The rest of this passage shows the compassion for, and continued confidence in, Peter that the Lord had. (18) "Truly, truly, I say to you, when you were younger, you used to gird yourself and walk wherever you wished; but when you grow old, you will stretch out your hands and someone else will gird you, and bring you where you do not wish to go." (19) Now this He said, signifying by what kind of death he would glorify God.

He told Peter that he was going to die for the Lord. Was that a horrible thing to hear? Would it be for you if you were in Peter’s place? NO! What a wonderful piece of prophecy! Jesus was telling Peter that he was going to have faith great enough to be the kind of man he thought himself to be when he said, "Even if I have to die with You, I will not deny You" (Matt. 26:35). He didn’t die WITH Jesus, but he knew now he was going to be allowed another chance; to LIVE FOR Him, and that he would eventually die FOR Jesus. We can only imagine the joy and relief that he felt!

And when He had spoken this, He said to him, "Follow Me!" And Peter did just that. He became one of the greatest apostles and servants of Christ that has ever lived. He was given the “keys to the kingdom” (Matt. 16:18-19) and allowed to preach the first gospel sermon to both the Jews (Acts 2) and the Gentiles (Acts 10).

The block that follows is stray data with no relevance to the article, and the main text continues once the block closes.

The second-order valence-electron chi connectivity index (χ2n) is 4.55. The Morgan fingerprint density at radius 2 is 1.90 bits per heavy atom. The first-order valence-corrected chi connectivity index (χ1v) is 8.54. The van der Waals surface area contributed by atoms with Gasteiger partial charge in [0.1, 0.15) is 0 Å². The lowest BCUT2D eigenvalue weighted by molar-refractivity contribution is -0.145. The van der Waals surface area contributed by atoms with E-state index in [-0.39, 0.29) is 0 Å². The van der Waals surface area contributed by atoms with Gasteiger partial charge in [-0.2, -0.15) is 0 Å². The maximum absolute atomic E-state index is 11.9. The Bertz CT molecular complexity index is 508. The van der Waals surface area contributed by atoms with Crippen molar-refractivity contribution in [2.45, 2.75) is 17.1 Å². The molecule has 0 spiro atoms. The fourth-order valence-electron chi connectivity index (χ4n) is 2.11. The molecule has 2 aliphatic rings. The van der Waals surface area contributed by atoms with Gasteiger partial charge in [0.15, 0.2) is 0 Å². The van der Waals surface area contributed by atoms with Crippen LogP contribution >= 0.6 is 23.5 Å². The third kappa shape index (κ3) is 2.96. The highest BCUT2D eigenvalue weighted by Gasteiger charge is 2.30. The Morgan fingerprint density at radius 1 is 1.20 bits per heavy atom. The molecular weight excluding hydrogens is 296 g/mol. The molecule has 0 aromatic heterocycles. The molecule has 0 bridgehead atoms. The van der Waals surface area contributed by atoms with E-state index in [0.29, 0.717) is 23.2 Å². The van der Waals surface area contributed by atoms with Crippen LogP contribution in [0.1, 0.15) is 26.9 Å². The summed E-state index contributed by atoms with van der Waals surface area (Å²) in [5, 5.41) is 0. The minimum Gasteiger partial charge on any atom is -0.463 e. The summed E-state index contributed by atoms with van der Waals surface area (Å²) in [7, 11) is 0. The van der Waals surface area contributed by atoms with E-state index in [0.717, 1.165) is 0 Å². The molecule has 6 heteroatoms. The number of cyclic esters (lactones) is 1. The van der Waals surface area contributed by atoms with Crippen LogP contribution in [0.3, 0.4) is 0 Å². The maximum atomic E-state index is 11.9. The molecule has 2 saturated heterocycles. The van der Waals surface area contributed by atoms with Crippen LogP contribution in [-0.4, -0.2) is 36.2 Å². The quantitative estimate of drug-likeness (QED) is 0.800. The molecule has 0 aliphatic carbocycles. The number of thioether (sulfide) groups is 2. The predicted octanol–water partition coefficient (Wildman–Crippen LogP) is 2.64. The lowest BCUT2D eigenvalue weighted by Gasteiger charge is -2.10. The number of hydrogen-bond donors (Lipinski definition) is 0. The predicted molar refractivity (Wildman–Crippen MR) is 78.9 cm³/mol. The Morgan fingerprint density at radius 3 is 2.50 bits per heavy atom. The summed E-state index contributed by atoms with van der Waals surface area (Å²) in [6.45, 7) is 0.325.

What does this mean for you and me? It means that, even though we may have failed the Lord miserably, it is not too late. Isn’t that great news? We may have failed the Lord in the past, but with lupeo (Godly Sorrow that leads to repentance - 2 Cor. 7:11) we have another chance to prove to the Lord, and to ourselves, what kind of Christians we really are. After their repentance of the things mentioned in the first letter Paul said to the Corinthians, (2 Cor. 7:10-11) For the sorrow that is according to the will of God produces a repentance without regret, leading to salvation, but the sorrow of the world produces death. (11) For behold what earnestness this very thing, this godly sorrow [lupeo], has produced in you: what vindication of yourselves, what indignation, what fear, what longing, what zeal, what avenging of wrong! In everything you demonstrated yourselves to be innocent in the matter.

1. G3076-Strongs Greek & Hebrew Dictionaries

2. G5368-ibid
 
By David A. Beck
From Expository Files 11.5; May, 2004